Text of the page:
The first claimant appealed against the refusal. A public inquiry was held in June 2006. Prior to the holding of that inquiry EBC wrote, on 26 May 2006, to those acting for the claimants, informing them that EBC was not prepared to grant use of the council's land to facilitate the construction of the development or access to the development in the event that planning permission was granted. The letter added that this matter might be reviewed once the issue surrounding the development of the land had been clarified.


The inspector who conducted the inquiry recommended that the appeal should be allowed and the Secretary of State accepted that recommendation by letter dated 19 October 2006. On 9 March 2007 Mr Richard Ward, head of legal and democratic services at EBC, wrote to the surveyors acting for the claimants to inform them that their proposed development did not satisfy the first proviso and that the council's chief executive did not consent to the claimants exercising any rights of access over the transfer land so that the second proviso was not satisfied either. The proceedings now before this Court were instituted on 9 July 2007 to challenge the legality of that position and to seek declarations that the claimants were entitled as of right to construct an access road to the site across the transfer land.


Before the judge there were four issues. The first issue was whether, under the first part of the proviso, the nature of the development had to correspond to that envisaged by the 1986 brief. The judge answered this question in the negative in favour of the claimants. The second issue concerned the identity of the officer who had to give or refuse consent. The judge found that the proper officer of the council to give or refuse consent, following certain reassignments of job titles and job responsibilities, was the chief executive of EBC. The third issue concerned the question whether there were any restrictions on giving the consent. The judge further found that, on the true construction of the second part of the proviso, the proper officer of EBC could not refuse consent arbitrarily or unreasonably.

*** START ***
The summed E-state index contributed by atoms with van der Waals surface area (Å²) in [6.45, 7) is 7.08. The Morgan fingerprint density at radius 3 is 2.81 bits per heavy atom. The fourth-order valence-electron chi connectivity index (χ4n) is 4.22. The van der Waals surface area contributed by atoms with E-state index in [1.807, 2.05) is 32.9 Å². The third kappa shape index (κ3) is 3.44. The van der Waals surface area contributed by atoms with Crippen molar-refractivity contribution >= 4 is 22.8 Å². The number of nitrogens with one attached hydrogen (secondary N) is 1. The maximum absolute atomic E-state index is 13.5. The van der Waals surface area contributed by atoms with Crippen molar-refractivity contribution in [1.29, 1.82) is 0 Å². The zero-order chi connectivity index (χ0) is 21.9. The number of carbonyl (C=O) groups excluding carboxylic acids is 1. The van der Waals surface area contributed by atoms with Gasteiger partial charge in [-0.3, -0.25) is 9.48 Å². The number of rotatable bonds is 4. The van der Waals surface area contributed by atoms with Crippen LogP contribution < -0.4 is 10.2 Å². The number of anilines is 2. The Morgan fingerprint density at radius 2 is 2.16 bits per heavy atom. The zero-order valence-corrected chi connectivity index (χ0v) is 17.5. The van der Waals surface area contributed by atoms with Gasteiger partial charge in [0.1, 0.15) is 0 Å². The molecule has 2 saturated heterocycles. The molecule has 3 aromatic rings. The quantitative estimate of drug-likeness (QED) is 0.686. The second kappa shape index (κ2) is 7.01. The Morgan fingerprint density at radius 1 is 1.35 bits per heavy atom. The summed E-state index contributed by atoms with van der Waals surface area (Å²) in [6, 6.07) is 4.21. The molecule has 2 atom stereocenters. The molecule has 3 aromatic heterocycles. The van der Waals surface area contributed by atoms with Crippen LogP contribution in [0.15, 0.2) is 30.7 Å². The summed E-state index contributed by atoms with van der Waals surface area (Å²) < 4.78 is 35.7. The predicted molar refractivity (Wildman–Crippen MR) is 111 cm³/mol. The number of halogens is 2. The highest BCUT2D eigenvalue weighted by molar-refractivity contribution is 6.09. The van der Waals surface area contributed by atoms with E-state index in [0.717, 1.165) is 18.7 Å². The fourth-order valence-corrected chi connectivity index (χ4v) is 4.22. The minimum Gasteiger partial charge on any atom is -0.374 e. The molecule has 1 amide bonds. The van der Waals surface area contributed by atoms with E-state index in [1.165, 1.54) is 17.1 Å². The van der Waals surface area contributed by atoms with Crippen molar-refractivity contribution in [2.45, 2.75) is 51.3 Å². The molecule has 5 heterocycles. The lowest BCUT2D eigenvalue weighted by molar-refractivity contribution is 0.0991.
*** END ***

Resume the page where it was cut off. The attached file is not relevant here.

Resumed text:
The fourth issue was whether consent had in fact been refused unreasonably. The judge held that it had. He held it was irrational on the part of EBC to raise issues which had already been fully addressed in the inquiry.


This appeal is against the third issue alone. We are not concerned with any of the other issues.


On the third issue the judge gave five reasons for holding that a requirement that consent should not be unreasonably withheld on the face of the second part of the proviso; it should be implied. Firstly, he pointed out that the reservation concerned the grant of property rights. Secondly he held that the context was commercial. Botley appreciated that it could not develop its part of the land unless it had rights to connect to...